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Modoc County Historical Museum

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600 S Main St, Alturas, CA 96101
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(530) 233-2944
 
About Us The Modoc County Historical Museum is located at the southeast corner of Main Street and County Road 56 in Alturas, California. The museum is open seasonally from May to October, Tuesday through Saturday, 10:00 a.m. to 4:00 p.m., and is close...read more
About Us The Modoc County Historical Museum is located at the southeast corner of Main Street and County Road 56 in Alturas, California. The museum is open seasonally from May to October, Tuesday through Saturday, 10:00 a.m. to 4:00 p.m., and is closed Sunday and Monday. Numerous excellent displays can be seen about various aspects of Modoc County life. The museum was established in 1967 when the Board of Supervisor purchased the private collection of Marc and Myrtle Belli. The Bellis, long-time residents of Alturas, had been collecting historic artifacts since 1926. Their acquisitions included hundreds of Indian artifacts, pioneer artifacts, historical pictures and papers, and most notable, an impressive collection of guns. The gun collection was begun around 1870 by Nathan Rogers, of Merced, California, and had been continued by his son, Charles Rogers, until his death in 1932. At that time, Mr. and Mrs. Belli bought the Rogers collection and added it to the antiquities they had already collected. The Bellis private museum was housed in the attic of their home on West Carlos Street where many hours were spent in gathering, identifying and preserving the antiques and artifacts. In 1966, a group of Alturas businessmen purchased the Bellis collection with the intention of establishing a public museum for the viewing pleasure of residents and visitors of Modoc County. Their dream became a reality when the Board of Supervisors purchased the collection in 1967. The museum was housed in the Veterans Memorial Building in Rachael Dorris Park, and opened to the public in 1968 under the guidance of its first curator, John Wistos. Since then, hundreds of historical items have been donated to the museum and the collection has become an outstanding representation of Modoc County and pioneer history. The dream of having a fully secure museum building was realized in 1979 with the aid of California Bond Act monies and a generous bequest in the Belli will. The museum continually received historical donations and soon needed more space. Through the grant program established under the California Parks and Recreation Act of 1984, the museum built an addition that more than doubled the space available. The museum houses a large collection of artifacts and firearms including handguns and rifles from the 15th century to the post-World War II era. Rotation of displays keeps local as well as out-of-the-area visitors returning. The Kober's Drygoods Store displays a variety of items from 1888, when Henry Kober established his store, until after the death of his daughter Elsie, whom continued the business until her death in1984. The Kober's Drygoods building can still be seen today in Fort Bidwell, California. Native Americans - Three cultures lived in Modoc: Pit River, Modoc and Paiute. Artifacts on display depict the native life-styles in Southern Oregon, Eastern Nevada and Northern California, dating from the 19th century to over 8,000 years ago.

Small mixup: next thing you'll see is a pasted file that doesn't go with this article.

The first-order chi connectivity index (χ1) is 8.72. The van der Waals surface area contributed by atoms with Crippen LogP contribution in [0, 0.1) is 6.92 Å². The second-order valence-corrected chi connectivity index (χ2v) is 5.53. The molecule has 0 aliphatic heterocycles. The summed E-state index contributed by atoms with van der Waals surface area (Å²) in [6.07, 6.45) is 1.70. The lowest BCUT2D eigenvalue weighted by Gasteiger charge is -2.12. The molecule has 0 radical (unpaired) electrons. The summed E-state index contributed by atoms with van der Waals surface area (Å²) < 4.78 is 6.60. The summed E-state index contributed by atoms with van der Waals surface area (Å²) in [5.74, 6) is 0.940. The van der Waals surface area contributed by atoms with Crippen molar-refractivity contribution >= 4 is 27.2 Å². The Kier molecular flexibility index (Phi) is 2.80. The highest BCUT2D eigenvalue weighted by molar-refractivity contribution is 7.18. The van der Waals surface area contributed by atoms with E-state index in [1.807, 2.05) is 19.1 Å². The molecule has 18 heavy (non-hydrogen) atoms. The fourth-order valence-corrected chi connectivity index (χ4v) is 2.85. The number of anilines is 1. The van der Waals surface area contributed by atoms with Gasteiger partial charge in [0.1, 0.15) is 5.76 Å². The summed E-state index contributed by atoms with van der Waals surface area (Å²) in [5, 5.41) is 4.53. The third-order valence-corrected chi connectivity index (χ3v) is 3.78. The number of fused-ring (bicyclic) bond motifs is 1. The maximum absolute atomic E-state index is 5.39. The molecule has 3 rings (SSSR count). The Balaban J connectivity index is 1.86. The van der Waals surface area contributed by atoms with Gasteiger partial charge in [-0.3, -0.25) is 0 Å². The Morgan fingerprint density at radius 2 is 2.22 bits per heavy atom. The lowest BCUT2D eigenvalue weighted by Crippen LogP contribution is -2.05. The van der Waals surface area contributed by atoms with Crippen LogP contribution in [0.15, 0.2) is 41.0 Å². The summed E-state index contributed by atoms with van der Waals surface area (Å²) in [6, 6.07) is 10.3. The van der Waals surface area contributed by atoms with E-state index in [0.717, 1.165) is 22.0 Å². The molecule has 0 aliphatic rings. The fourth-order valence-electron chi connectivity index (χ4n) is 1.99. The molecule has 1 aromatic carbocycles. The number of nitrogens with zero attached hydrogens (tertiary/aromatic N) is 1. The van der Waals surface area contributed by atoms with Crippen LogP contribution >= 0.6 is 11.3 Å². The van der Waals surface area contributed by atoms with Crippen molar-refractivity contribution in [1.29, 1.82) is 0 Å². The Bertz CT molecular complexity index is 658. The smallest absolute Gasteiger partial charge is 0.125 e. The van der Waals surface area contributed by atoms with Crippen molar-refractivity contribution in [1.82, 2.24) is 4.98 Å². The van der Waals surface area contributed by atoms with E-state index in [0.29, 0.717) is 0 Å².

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About Us The Modoc County Historical Museum is located at the southeast corner of Main Street and County Road 56 in Alturas, California. The museum is open seasonally from May to October, Tuesday through Saturday, 10:00 a.m. to 4:00 p.m., and is closed Sunday and Monday. Numerous excellent displays can be seen about various aspects of Modoc County life. The museum was established in 1967 when the Board of Supervisor purchased the private collection of Marc and Myrtle Belli. The Bellis, long-time residents of Alturas, had been collecting historic artifacts since 1926. Their acquisitions included hundreds of Indian artifacts, pioneer artifacts, historical pictures and papers, and most notable, an impressive collection of guns. The gun collection was begun around 1870 by Nathan Rogers, of Merced, California, and had been continued by his son, Charles Rogers, until his death in 1932. At that time, Mr. and Mrs. Belli bought the Rogers collection and added it to the antiquities they had already collected. The Bellis private museum was housed in the attic of their home on West Carlos Street where many hours were spent in gathering, identifying and preserving the antiques and artifacts. In 1966, a group of Alturas businessmen purchased the Bellis collection with the intention of establishing a public museum for the viewing pleasure of residents and visitors of Modoc County. Their dream became a reality when the Board of Supervisors purchased the collection in 1967. The museum was housed in the Veterans Memorial Building in Rachael Dorris Park, and opened to the public in 1968 under the guidance of its first curator, John Wistos. Since then, hundreds of historical items have been donated to the museum and the collection has become an outstanding representation of Modoc County and pioneer history. The dream of having a fully secure museum building was realized in 1979 with the aid of California Bond Act monies and a generous bequest in the Belli will. The museum continually received historical donations and soon needed more space. Through the grant program established under the California Parks and Recreation Act of 1984, the museum built an addition that more than doubled the space available. The museum houses a large collection of artifacts and firearms including handguns and rifles from the 15th century to the post-World War II era. Rotation of displays keeps local as well as out-of-the-area visitors returning. The Kober's Drygoods Store displays a variety of items from 1888, when Henry Kober established his store, until after the death of his daughter Elsie, whom continued the business until her death in1984. The Kober's Drygoods building can still be seen today in Fort Bidwell, California. Native Americans - Three cultures lived in Modoc: Pit River, Modoc and Paiute. Artifacts on display depict the native life-styles in Southern Oregon, Eastern Nevada and Northern California, dating from the 19th century to over 8,000 years ago.